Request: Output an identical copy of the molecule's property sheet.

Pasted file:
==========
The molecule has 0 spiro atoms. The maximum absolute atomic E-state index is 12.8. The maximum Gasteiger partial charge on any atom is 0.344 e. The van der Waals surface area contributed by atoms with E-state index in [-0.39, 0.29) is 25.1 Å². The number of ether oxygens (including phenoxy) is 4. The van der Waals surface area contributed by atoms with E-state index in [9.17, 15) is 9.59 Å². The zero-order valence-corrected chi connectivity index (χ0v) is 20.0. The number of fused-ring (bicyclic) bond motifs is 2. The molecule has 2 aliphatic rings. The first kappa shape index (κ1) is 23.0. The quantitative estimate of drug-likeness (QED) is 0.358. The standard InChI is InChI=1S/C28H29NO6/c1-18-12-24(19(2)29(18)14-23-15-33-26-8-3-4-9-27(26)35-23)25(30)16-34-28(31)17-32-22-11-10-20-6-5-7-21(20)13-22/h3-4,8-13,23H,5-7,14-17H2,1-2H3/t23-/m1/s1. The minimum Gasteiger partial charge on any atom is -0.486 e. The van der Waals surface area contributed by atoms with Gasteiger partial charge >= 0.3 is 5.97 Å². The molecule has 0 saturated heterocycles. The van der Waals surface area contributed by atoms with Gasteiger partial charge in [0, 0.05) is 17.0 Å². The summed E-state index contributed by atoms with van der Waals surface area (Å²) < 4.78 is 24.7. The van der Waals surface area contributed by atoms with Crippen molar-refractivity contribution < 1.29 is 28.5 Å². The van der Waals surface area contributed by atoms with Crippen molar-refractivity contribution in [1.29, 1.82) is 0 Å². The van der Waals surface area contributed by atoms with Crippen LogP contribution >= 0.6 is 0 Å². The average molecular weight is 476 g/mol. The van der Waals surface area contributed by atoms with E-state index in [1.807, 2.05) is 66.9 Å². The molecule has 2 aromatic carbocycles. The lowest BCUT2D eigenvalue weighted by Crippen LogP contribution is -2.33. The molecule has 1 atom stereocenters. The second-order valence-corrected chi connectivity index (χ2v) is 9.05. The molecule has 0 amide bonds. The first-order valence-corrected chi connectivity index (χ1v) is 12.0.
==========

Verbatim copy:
The molecule has 0 spiro atoms. The maximum absolute atomic E-state index is 12.8. The maximum Gasteiger partial charge on any atom is 0.344 e. The van der Waals surface area contributed by atoms with E-state index in [-0.39, 0.29) is 25.1 Å². The number of ether oxygens (including phenoxy) is 4. The van der Waals surface area contributed by atoms with E-state index in [9.17, 15) is 9.59 Å². The zero-order valence-corrected chi connectivity index (χ0v) is 20.0. The number of fused-ring (bicyclic) bond motifs is 2. The molecule has 2 aliphatic rings. The first kappa shape index (κ1) is 23.0. The quantitative estimate of drug-likeness (QED) is 0.358. The standard InChI is InChI=1S/C28H29NO6/c1-18-12-24(19(2)29(18)14-23-15-33-26-8-3-4-9-27(26)35-23)25(30)16-34-28(31)17-32-22-11-10-20-6-5-7-21(20)13-22/h3-4,8-13,23H,5-7,14-17H2,1-2H3/t23-/m1/s1. The minimum Gasteiger partial charge on any atom is -0.486 e. The van der Waals surface area contributed by atoms with Gasteiger partial charge >= 0.3 is 5.97 Å². The molecule has 0 saturated heterocycles. The van der Waals surface area contributed by atoms with Gasteiger partial charge in [0, 0.05) is 17.0 Å². The summed E-state index contributed by atoms with van der Waals surface area (Å²) < 4.78 is 24.7. The van der Waals surface area contributed by atoms with Crippen molar-refractivity contribution < 1.29 is 28.5 Å². The van der Waals surface area contributed by atoms with Crippen molar-refractivity contribution in [1.29, 1.82) is 0 Å². The van der Waals surface area contributed by atoms with Crippen LogP contribution >= 0.6 is 0 Å². The average molecular weight is 476 g/mol. The van der Waals surface area contributed by atoms with E-state index in [1.807, 2.05) is 66.9 Å². The molecule has 2 aromatic carbocycles. The lowest BCUT2D eigenvalue weighted by Crippen LogP contribution is -2.33. The molecule has 1 atom stereocenters. The second-order valence-corrected chi connectivity index (χ2v) is 9.05. The molecule has 0 amide bonds. The first-order valence-corrected chi connectivity index (χ1v) is 12.0.